Prevalence of Diagnostic and Statistical Manual of Mental Disorders IV (DSM-IV) PTSD associated with randomly selected sexual assaults was 20.2%. PTSD was more common for repeated than single-occurrence victimization and positively associated with prior TEs and childhood adversities. Respondent's perception that she could have prevented the assault interacted with history of mental disorder such that it reduced odds of PTSD, but only among women without prior disorders (odds ratio 0.2, 95% confidence interval 0.1–0.9). The final model estimated that 40.3% of women with PTSD would be found among the 10% with the highest predicted risk.
Whether counterfactual preventability cognitions are adaptive may depend on mental health history. Predictive modelling may be useful in targeting high-risk women for preventive interventions.
Accumulation and ablation measurements on Morsárjökull are described and a tentative glacier budget for the three seasons 1951–52, 1952–53 and 1953–54 is presented. Observations of glacier flow on Morsárjökull, Svinafellsjökull and Skaftafellsjökull are considered. The recent fluctuations of the snouts of Skaftafellsjökull and Svinafellsjökull are discussed and related to variations in the height of the accumulation zones of the glaciers; recent glacier thinning is also mentioned.
The suggestion that patches of basal ice may freeze to the bed of a glacier due to certain regelation effects has been tested in the laboratory by applying high hydrostatic pressures to ice samples at the pressure-melting point. During compression, ice temperatures follow the pressure-melting point closely, but after rapid decompression the ice temperature at first returns only half to three-quarters of the way to the pressure-melting point, after which it appears to warm by thermal conduction from outside the ice sample. If the moving ice at the base of a glacier behaves in the same way as it is exposed to changing pressure fields, frozen patches at bedrock are to be expected.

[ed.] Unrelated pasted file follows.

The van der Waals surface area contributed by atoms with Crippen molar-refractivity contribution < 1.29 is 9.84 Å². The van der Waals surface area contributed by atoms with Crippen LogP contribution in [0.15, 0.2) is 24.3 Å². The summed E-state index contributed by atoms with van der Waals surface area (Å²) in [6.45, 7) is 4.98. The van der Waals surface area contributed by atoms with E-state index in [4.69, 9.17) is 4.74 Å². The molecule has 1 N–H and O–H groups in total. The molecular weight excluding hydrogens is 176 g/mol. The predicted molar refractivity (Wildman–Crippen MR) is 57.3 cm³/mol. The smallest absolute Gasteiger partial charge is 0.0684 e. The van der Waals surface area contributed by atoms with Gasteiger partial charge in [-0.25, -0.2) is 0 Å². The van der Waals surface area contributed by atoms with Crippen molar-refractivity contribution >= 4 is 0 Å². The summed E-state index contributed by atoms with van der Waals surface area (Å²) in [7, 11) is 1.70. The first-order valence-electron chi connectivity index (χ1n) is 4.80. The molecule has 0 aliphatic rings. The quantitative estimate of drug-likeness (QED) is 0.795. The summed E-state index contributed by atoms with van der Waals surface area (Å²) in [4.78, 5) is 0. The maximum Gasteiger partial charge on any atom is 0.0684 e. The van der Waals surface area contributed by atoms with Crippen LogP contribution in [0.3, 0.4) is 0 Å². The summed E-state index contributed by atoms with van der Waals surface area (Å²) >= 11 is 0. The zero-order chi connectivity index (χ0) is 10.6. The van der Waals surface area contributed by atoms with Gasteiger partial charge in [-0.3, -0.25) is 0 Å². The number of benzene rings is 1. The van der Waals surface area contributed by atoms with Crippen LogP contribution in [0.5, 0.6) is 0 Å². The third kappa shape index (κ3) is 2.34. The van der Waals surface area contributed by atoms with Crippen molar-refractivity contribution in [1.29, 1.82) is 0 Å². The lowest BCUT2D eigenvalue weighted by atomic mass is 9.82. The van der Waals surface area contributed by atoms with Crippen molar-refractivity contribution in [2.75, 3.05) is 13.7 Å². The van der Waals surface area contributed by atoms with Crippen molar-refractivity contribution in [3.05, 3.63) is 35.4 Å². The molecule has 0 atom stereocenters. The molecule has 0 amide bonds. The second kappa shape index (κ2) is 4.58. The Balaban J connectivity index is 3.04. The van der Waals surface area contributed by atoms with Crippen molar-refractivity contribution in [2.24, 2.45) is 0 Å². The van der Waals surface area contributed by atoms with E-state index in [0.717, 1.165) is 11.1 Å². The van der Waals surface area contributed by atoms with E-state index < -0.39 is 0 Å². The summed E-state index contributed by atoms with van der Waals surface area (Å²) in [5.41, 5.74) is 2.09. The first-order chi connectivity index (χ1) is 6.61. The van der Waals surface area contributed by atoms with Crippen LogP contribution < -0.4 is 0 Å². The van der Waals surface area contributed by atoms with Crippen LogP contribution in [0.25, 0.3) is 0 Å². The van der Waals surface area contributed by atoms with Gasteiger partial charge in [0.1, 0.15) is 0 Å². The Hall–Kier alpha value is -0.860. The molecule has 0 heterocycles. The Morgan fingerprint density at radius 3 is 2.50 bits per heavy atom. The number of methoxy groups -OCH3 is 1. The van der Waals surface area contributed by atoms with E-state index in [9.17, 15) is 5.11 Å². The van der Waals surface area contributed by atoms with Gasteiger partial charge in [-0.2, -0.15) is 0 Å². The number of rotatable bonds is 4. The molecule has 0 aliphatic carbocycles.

Records of strain variations in a tunnel beneath Glacier d’Argentière show two types of strain events. The first is a rapid jump or offset in the recorded strain, while the second are strain excursions, initiated by a change in strain over a period up to ten seconds, followed by a gradual recovery to the original strain over some minutes. It is suggested that the offset events are due to nearby stress release due to fracturing of frozen patches of ice at the bedrock while the strain-excursion events show the more distant adjustment of the glacial bed to the former events due to the time lags associated with changes of water-film thickness and regelation heat flow.
Observations and measurements of ogives on Morsárjökull, Svinafellsjökull and Falljökull are given and discussed. The problems associated with the smaller ogives on Svínafellsjökull and the ridges below the ice falls are considered.
Accurate models of X-ray absorption and re-emission in partly stripped ions are necessary to calculate the structure of stars, the performance of hohlraums for inertial confinement fusion and many other systems in high-energy-density plasma physics. Despite theoretical progress, a persistent discrepancy exists with recent experiments at the Sandia Z facility studying iron in conditions characteristic of the solar radiative–convective transition region. The increased iron opacity measured at Z could help resolve a longstanding issue with the standard solar model, but requires a radical departure for opacity theory. To replicate the Z measurements, an opacity experiment has been designed for the National Facility (NIF). The design uses established techniques scaled to NIF. A laser-heated hohlraum will produce X-ray-heated uniform iron plasmas in local thermodynamic equilibrium (LTE) at temperatures
eV and electron densities
. The iron will be probed using continuum X-rays emitted in a
diameter source from a 2 mm diameter polystyrene (CH) capsule implosion. In this design,
of the NIF beams deliver 500 kJ to the
mm diameter hohlraum, and the remaining
directly drive the CH capsule with 200 kJ. Calculations indicate this capsule backlighter should outshine the iron sample, delivering a point-projection transmission opacity measurement to a time-integrated X-ray spectrometer viewing down the hohlraum axis. Preliminary experiments to develop the backlighter and hohlraum are underway, informing simulated measurements to guide the final design.